If I could put these on stone tablets, or better yet for our era, put them on plastic tablets extruded by a 3D printer, I’d do it.  They’re a little long for a tattoo, though :)

The Absurdly Illustrated Guide To Sortable, Searchable Online Data Tables

Visual approaches to data are great — they can allow us to grasp complex issues at a glance, just the way this map from Clear Health Costs shows us the dramatic differences between what different hospitals charge for the same procedure.

But sometimes a simple, sortable and searchable table of data is all that’s really needed.  Using  code written by Chris L. Keller, I was able to create this sortable, searchable table of law enforcement agencies in Middlesex County, Massachusetts, along with the populations they serve, and how many full-time officers per capita there are.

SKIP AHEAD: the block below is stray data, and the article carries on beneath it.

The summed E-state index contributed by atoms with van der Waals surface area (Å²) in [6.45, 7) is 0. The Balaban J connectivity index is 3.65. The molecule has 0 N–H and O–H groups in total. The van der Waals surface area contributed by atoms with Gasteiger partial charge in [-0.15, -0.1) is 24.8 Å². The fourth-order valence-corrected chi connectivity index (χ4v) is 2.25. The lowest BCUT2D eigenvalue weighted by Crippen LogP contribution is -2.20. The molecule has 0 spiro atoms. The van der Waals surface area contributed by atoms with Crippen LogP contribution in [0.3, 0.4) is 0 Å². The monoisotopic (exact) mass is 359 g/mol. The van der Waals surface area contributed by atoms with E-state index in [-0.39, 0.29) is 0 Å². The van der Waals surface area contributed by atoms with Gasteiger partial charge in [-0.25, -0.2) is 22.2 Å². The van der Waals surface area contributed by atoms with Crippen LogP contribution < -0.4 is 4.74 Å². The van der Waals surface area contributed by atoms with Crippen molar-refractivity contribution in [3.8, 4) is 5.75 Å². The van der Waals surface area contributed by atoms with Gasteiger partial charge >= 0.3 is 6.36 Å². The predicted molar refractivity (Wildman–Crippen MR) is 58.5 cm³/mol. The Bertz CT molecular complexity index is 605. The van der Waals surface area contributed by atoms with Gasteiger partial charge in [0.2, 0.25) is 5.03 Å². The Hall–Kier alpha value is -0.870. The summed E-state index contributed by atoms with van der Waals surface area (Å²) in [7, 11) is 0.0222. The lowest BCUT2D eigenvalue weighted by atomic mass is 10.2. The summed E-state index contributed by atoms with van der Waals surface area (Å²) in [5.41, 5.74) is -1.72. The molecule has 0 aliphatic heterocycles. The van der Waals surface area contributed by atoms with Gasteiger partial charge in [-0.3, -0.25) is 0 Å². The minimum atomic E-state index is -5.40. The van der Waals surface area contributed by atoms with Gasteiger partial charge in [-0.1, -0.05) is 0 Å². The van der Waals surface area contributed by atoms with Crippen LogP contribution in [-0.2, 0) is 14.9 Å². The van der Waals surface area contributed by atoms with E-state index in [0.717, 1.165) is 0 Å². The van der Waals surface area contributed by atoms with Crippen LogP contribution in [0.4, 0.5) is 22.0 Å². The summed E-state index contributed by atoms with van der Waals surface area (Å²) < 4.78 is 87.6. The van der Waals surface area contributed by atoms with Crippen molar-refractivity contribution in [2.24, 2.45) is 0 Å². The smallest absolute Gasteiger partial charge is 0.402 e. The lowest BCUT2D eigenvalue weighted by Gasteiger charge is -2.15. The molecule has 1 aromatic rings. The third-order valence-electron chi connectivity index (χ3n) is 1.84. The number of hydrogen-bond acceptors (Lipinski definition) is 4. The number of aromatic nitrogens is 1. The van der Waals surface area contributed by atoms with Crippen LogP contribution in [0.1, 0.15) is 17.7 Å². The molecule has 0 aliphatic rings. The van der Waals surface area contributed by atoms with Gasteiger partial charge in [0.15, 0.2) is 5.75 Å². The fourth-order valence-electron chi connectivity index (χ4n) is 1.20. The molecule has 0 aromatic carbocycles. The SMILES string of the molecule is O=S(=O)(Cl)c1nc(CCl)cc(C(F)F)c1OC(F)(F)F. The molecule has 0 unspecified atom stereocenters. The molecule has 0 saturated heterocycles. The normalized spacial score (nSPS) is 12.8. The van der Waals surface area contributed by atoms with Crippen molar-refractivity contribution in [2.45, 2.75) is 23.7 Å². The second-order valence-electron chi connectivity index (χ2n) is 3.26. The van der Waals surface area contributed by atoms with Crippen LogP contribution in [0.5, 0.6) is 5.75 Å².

As always, click on any image in this blog to see it full size.  I leave helpful annotations in the illustrations to these tutorials — so if ya can’t see em, click ‘em!

middlesex-county-law-enforcement

 

One of the nice things about this way of presenting data is that even though it’s simple, it can be quite revealing.  Click here to go to the live data table and use the up/down arrows to sort by the center column, which displays how many full-time officers per 1,000 people served there are.

7 out of the top ten are colleges and universities.  Tiny Lasell College has 7.8 officers per 1,000 students — though with only 1,800 students, their high ratio may have more to do with a minimum number of officers needed to staff three shifts to make sure there are officers on duty 24 hours.  But scroll down to the bottom — two of the departments with the lowest ratio are also colleges.

Public colleges.  

Surprising?  Maybe not, but even so, it was a fact I did not immediately pick out when I downloaded the origincal data from  UCRStats.com.  And the differences are dramatic; state colleges have among the lowest number of full time officers per 1,000 people served of all of the departments listed.  So one of the things that higher tuition cost buys?  Bigger campus police forces.